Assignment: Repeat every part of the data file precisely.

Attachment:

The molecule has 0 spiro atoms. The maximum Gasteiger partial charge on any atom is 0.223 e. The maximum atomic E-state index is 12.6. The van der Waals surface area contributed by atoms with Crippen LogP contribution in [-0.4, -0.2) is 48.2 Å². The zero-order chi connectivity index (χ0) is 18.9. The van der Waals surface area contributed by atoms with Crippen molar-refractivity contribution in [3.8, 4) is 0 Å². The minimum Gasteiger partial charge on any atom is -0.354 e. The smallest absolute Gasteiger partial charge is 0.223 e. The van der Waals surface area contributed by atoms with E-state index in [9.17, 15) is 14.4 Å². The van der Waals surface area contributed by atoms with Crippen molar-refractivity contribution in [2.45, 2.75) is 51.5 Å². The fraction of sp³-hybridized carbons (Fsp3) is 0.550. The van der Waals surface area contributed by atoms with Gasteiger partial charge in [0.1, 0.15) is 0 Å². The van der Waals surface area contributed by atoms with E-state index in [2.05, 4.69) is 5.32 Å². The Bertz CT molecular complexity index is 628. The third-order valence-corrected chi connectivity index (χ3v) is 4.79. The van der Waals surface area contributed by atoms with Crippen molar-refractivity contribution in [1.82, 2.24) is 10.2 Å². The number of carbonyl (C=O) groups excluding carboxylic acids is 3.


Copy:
The molecule has 0 spiro atoms. The maximum Gasteiger partial charge on any atom is 0.223 e. The maximum atomic E-state index is 12.6. The van der Waals surface area contributed by atoms with Crippen LogP contribution in [-0.4, -0.2) is 48.2 Å². The zero-order chi connectivity index (χ0) is 18.9. The van der Waals surface area contributed by atoms with Crippen molar-refractivity contribution in [3.8, 4) is 0 Å². The minimum Gasteiger partial charge on any atom is -0.354 e. The smallest absolute Gasteiger partial charge is 0.223 e. The van der Waals surface area contributed by atoms with E-state index in [9.17, 15) is 14.4 Å². The van der Waals surface area contributed by atoms with Crippen molar-refractivity contribution in [2.45, 2.75) is 51.5 Å². The fraction of sp³-hybridized carbons (Fsp3) is 0.550. The van der Waals surface area contributed by atoms with Gasteiger partial charge in [0.1, 0.15) is 0 Å². The van der Waals surface area contributed by atoms with E-state index in [2.05, 4.69) is 5.32 Å². The Bertz CT molecular complexity index is 628. The third-order valence-corrected chi connectivity index (χ3v) is 4.79. The van der Waals surface area contributed by atoms with Crippen molar-refractivity contribution in [1.82, 2.24) is 10.2 Å². The number of carbonyl (C=O) groups excluding carboxylic acids is 3.